There has been an increase in the use of 4IR technologies in health care, specifically around COVID-19. 3D printing has been used by the University of Johannesburg to produce reusable surgical face shields to satisfy the increasing requirement for personal protective equipment for healthcare workers. Similarly, an AI programme has been developed that predicts with up to 80% accuracy which coronavirus patients will develop acute respiratory disease. Drones are being used to deliver medical supplies and robots to do deep cleansing. There are many examples of AI being utilised in the race to understand the virus and to find treatments and a vaccine.
The pandemic has highlighted more than ever the deep inequalities in South Africa. Poor or non-existent physical infrastructure, not just in the rural areas but in suburbs around metropolitan areas make access to Internet, difficult if not impossible. This results in employees who are willing to work from home being unable to do so, due to the lack of physical infrastructure in the area in which they live.
The high cost of data puts the ability to get online out of reach of a large section of the population. Many student and learners simply cannot afford the hardware or the cost to connect to the internet and so cannot use any online learning facilities.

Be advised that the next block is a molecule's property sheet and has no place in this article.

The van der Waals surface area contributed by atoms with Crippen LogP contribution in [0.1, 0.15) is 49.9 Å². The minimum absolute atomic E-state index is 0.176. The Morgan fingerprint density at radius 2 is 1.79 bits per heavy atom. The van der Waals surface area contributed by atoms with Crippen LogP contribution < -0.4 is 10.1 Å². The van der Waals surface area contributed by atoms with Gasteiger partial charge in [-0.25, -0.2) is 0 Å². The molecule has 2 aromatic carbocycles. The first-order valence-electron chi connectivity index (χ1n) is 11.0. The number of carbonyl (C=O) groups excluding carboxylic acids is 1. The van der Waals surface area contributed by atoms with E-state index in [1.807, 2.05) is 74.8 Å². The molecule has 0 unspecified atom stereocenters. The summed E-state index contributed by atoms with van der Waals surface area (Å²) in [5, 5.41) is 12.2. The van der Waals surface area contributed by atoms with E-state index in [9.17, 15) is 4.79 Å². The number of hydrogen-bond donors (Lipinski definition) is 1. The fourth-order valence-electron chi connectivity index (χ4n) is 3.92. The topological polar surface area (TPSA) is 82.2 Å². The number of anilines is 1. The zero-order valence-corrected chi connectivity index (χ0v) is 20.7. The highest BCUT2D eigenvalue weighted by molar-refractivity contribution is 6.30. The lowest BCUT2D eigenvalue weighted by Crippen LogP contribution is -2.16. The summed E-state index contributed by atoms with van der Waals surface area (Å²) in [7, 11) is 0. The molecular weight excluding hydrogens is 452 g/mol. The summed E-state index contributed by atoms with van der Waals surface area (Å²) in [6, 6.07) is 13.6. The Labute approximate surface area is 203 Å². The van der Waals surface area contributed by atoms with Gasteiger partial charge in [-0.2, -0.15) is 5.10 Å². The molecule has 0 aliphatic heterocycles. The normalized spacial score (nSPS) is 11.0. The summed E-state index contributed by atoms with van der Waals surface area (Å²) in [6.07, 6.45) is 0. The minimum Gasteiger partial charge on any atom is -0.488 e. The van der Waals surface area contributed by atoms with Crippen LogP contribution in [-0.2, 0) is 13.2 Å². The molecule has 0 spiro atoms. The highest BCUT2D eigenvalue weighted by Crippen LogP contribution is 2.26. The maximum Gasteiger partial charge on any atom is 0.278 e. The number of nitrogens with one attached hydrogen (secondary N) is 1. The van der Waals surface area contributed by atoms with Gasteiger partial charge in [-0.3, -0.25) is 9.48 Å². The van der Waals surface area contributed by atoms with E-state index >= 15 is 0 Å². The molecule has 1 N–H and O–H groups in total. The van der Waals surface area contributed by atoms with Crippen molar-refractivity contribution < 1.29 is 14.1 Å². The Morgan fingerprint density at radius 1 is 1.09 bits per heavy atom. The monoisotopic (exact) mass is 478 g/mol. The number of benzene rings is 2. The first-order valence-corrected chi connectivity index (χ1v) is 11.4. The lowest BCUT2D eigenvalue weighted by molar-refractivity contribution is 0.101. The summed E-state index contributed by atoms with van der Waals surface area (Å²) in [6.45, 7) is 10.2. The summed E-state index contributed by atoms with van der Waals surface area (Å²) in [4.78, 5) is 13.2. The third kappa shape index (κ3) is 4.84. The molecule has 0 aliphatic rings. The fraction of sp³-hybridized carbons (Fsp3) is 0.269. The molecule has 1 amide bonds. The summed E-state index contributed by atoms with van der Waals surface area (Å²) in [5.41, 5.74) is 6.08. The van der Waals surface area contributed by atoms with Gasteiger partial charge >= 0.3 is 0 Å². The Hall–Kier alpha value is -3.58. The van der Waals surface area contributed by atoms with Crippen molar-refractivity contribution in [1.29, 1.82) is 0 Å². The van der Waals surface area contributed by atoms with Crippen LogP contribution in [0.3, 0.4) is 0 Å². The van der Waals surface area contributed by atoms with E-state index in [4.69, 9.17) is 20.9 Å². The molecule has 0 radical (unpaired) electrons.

South Africa already had a large unskilled labour force and massive unemployment. With the effects of the coronavirus epidemic, this situation has become even worse. Jobs are being lost due to the economic fallout from the lockdown measures used to control the pandemic. These measures are being implemented not only locally but globally and are having disastrous effects on current and future jobs in all sectors of the economy. The workers affected will generally find it extremely difficult to find new employment.
It has become very apparent that unless there is huge investment in improving both the physical infrastructure and education then the benefits and advances made by the Fourth Industrial Revolution cannot be successfully implemented in South Africa.